Otis Ray Redding, Jr. (September 9, 1941 – December 10, 1967) was an influential American deep soul singer, best known for his passionate delivery and posthumous hit single, "(Sittin' on) the Dock of the Bay." Otis Redding was a giant in the genre, which blended rhythm and blues and gospel music. His reflective sensitivity in songs such as "Pain in my Heart" and "Mr. Pitiful" demonstrated a concern for reaching a spiritual reality through music. He sang about an observable physical world, but felt that there was also a spiritual world, a reality that reached deep into his understanding of the gospel and how music could unlock deep emotions and create resolutions.
Redding was born in the small town of Dawson, Georgia, to a sharecropping and farming family. At the age of 5, he moved with his family to Macon, Georgia, where his parents started a new life. His father worked as a laborer and maintenance man and his mother as a maid, selling Avon on the side to support their, large, ever growing brood. Redding, Sr. always had ambitions to be a Minister and eventually became a lay preacher, and was not approving of Otis wanting to sing rock and roll, "the devil's music." His parents were well liked and respected by the local community, whilst Otis ran with a fast crowd of local kids until music began to take all his time and attention. Otis, to begin with, sang in the choir of the Vineville Baptist Church, and played drums behind a gospel group. He soon became something of a local celebrity as a singing teenager. After winning a local Sunday night talent show, 15 weeks in a row, for which they paid five dollars per win, they eventually tired of paying him. He'd won with the Little Richard song "Heebie Jeebies." He idolized the flamboyant singer from Macon who was already recording hits, the first great rock and roller. Another singer from Macon was that other great soul singer, James Brown, who would soon hit with "Please, Please, Please." While his heroes made hit records, Otis worked odd jobs, a roofer among them, but was always singing, wherever he went. He finally went pro with a local group, Jazzbo Brown and the House Rockers, and the press began calling him "Otis Rocking Robin Redding."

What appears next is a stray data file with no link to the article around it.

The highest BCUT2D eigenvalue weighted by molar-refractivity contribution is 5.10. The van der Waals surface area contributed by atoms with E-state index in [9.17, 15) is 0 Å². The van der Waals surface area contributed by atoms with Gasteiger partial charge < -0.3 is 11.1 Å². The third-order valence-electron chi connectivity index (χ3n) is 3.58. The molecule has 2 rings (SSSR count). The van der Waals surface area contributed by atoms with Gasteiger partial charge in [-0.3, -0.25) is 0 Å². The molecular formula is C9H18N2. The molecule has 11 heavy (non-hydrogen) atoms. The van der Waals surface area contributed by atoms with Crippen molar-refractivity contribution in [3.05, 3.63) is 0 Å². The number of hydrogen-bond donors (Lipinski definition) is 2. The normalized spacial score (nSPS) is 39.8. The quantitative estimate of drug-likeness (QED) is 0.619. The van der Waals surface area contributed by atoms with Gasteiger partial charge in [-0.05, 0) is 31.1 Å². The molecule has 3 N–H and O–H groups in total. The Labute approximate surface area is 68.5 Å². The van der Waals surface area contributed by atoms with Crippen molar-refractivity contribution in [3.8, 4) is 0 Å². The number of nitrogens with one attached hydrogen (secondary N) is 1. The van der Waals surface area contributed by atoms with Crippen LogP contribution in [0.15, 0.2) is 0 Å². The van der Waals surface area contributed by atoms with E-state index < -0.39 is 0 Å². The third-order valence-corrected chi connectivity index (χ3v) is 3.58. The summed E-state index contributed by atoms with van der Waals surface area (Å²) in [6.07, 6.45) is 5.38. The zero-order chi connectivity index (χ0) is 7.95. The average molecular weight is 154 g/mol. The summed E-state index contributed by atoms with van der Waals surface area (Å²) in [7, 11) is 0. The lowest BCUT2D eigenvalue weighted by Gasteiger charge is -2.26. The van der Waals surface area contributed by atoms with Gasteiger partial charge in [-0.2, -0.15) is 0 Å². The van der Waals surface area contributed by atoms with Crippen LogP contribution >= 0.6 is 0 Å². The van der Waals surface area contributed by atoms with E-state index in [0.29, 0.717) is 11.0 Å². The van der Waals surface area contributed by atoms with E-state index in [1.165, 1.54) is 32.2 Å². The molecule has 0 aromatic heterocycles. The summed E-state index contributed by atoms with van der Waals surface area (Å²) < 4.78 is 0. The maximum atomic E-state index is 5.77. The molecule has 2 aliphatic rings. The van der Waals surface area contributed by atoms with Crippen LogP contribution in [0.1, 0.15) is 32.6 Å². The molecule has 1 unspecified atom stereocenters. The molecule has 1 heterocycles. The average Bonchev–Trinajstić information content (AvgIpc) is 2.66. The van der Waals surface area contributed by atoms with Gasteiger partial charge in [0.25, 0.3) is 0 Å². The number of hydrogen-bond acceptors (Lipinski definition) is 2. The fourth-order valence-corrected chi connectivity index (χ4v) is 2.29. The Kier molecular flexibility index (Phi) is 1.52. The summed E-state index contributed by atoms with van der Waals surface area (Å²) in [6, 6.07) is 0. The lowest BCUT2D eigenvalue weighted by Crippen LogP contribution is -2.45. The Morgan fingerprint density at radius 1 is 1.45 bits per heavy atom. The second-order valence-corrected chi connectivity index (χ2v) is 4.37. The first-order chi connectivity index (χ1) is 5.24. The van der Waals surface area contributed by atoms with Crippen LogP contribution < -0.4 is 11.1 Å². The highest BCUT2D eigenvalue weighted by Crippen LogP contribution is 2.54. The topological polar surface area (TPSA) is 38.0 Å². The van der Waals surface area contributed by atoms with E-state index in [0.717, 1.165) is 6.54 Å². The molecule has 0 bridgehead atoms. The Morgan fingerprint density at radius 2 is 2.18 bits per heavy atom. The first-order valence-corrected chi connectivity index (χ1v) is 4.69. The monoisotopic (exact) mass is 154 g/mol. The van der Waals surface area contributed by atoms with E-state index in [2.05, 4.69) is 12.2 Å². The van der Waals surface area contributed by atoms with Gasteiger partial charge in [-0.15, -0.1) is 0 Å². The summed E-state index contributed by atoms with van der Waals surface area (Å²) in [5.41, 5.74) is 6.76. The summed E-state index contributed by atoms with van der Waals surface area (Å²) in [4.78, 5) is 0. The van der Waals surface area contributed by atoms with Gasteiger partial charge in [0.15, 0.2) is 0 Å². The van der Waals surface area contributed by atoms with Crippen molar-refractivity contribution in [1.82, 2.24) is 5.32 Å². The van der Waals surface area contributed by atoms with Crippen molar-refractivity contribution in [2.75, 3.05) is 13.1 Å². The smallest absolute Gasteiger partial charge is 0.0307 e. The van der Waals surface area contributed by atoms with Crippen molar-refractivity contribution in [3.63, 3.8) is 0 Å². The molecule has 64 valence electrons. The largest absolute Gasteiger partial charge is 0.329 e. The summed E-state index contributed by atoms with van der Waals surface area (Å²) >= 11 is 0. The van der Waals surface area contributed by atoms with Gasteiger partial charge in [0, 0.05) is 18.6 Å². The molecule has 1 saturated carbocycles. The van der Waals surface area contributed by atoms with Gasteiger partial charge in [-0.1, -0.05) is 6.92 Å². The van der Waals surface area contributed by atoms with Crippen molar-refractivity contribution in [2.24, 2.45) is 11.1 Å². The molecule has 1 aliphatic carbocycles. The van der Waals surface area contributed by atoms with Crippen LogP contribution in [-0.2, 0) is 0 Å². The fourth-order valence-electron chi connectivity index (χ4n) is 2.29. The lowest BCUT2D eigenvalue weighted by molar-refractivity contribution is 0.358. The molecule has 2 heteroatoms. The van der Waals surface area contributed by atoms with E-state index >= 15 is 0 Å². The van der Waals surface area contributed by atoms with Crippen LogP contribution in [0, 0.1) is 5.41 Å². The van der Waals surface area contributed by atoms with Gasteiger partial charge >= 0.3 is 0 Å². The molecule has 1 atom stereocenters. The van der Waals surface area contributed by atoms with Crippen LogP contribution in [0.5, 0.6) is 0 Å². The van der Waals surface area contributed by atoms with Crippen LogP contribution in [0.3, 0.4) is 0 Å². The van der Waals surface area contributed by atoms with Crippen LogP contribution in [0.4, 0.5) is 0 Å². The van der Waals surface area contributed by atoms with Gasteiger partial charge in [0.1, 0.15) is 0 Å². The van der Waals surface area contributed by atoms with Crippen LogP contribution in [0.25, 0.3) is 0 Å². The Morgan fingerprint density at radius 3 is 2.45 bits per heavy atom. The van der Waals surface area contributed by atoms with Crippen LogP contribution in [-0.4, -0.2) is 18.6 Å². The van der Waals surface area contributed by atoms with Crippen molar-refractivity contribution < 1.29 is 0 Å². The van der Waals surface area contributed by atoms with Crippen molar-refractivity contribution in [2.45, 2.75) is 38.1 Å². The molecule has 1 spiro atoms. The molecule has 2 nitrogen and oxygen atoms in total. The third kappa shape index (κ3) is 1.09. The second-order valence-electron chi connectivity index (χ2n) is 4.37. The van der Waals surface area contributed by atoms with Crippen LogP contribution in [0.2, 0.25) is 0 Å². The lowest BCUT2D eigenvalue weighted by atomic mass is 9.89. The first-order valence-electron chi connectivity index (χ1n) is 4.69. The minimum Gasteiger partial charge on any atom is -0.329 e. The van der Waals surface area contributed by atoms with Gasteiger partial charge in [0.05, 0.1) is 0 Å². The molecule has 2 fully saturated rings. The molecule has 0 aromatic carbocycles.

In 1960, Redding began touring the South with Johnny Jenkins and The Pinetoppers. Johnny was an outrageous, left-handed guitarist who played the instrument upside down. He deeply inspired Jimi Hendricks, who incorporated a lot of Jenkins' moves into his own act in the future. That same year Otis made his first recordings, "She's All Right" and "Shout Bamalama," with this group under the name "Otis and The Shooters." It was realized then that he couldn't sing and dance at the same time so his style was to stand there and just shake his torso without moving his feet, whilst singing his heart out.
In 1962, he made his first real mark in the music business during a Johnny Jenkins session when he recorded "These Arms of Mine," a ballad that Redding had written. The song became a minor hit on Volt Records, a subsidiary of renowned Southern soul label Stax, based in Memphis, Tennessee. His manager and long time white friend, was Maconite Phil Walden (who later founded Capricorn Records). Otis Redding continued to release for Stax/Volt, and built his fanbase by extensively touring a legendarily electrifying live show, with support from fellow Stax artists Sam and Dave. Further hits between 1964 and 1966, included "Mr. Pitiful," "I Can't Turn You Loose" (to become The Blues Brothers entrance theme music), "Try a Little Tenderness," "(I Can't Get No) Satisfaction" (written by the Rolling Stones), and "Respect" (later a smash hit for Aretha Franklin).